Happily N’Ever After (Blu-ray + DVD-Video)
B+/C+ Sound: B/B- Extras: C- Feature: D
a pair of actors so obnoxious, annoying and awful that they seem like a curse
on the entertainment industry. Except in
a rare case that makes at least one of them commercially viable, every project
they make leaves a long trail of artistic carnage that affects the whole
industry while ruining it. In the last
decade or so, that couple has been Freddie Prinze, Jr. and Sarah Michelle
Geller, who fresh from their disembowelment of the Scooby Doo franchise are the lead voices in Paul J. Bolger’s Happily N’Ever After (2006) is the
latest disaster extending that wreckage to computer animated features.
self-reflective smart-alec animated feature was started by Disney as CG was
arriving, but now, it is an approach that is as tired and played-out as its
leads. We have recently seen CG shorts
(see Magnolia’s 2006 Academy Awards
Shorts DVD elsewhere on this site) that did this sort of thing much better than
the 87 minutes of this torture test.
Gellar is a second-rate Cinderella who has to save the world of fairy
tales by crossing over into other worlds to bring balance back to all of them. Faster than you can rip off Disney and Shrek, every bad pun and predictable
joke from Rob Moreland’s awful script (which feels like a PC reshuffle of every
thing we’ve seen, so soulless it is) falls as flat as Prinze’s voice acting.
Weaver, Patrick Warburton, Andy Dick, Wallace Shawn and George Carlin, all of
whom are far superior to this material, are also wasted in this lame, lame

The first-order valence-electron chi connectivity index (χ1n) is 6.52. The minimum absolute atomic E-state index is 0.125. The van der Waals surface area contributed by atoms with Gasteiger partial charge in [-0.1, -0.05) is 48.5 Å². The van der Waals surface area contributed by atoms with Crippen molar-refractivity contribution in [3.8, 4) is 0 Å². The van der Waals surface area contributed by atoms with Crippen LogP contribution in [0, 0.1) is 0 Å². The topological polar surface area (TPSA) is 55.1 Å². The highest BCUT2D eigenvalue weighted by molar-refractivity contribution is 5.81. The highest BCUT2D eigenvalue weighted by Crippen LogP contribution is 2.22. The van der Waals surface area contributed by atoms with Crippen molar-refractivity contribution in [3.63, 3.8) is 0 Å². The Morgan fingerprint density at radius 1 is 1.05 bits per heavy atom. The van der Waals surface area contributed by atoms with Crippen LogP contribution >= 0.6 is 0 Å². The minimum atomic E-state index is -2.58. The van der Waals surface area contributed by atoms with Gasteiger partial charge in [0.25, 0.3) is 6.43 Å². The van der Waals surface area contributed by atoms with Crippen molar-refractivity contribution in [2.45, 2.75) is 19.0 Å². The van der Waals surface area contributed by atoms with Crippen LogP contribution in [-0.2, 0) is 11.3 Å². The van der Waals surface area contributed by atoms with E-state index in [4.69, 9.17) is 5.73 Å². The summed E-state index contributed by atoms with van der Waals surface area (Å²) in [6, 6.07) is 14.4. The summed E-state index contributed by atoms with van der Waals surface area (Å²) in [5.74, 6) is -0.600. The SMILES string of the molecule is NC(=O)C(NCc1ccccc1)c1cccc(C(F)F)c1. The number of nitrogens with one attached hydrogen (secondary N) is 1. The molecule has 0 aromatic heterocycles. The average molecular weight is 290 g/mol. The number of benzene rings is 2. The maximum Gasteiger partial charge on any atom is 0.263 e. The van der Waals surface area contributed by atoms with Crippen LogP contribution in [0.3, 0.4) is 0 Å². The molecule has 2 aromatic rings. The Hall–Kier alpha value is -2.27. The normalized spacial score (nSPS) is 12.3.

gagfest that will make more than a few people gag at its stupidity. “Never” is right. Skip this one.
anamorphically enhanced 1.78 X 1 image is a bit softer on the DVD, yet
surprisingly cleaner and clearer on the 1080p digital High Definition Blu-ray,
making it the one surprise on the whole Blu-ray version. Though the color range is not great, the
detail and depth is more like a typical Blu-ray should be. Both
offer Dolby Digital 5.1 mixes that are average, but the DTS HD Master Audio
lossless track on the Blu-ray is an improvement, but not as much of one as we
expected. Dialogue is clearer, but the
flaws in the mix also show. Paul
Buckley’s score is condescending and dippy.
The Potential of the mix is never realized.
include an alternate ending that shows even they did not know what they were
doing, deleted scenes: Lost in Fairy Tale
Land, three featurettes, director's audio commentary, Games ‘from the Department of Fairy Tale Security’,
choose your own fairy tale ending, Munk's
Fairy Take Fix, Mambo and Munk's
Magical Matchmaker, Mambo's Memory Mix-Up and Create Your Own Witch's Broom! This has some entertainment value the feature
lacks, so if you happen upon either copy of this, kids might like something
- Nicholas Sheffo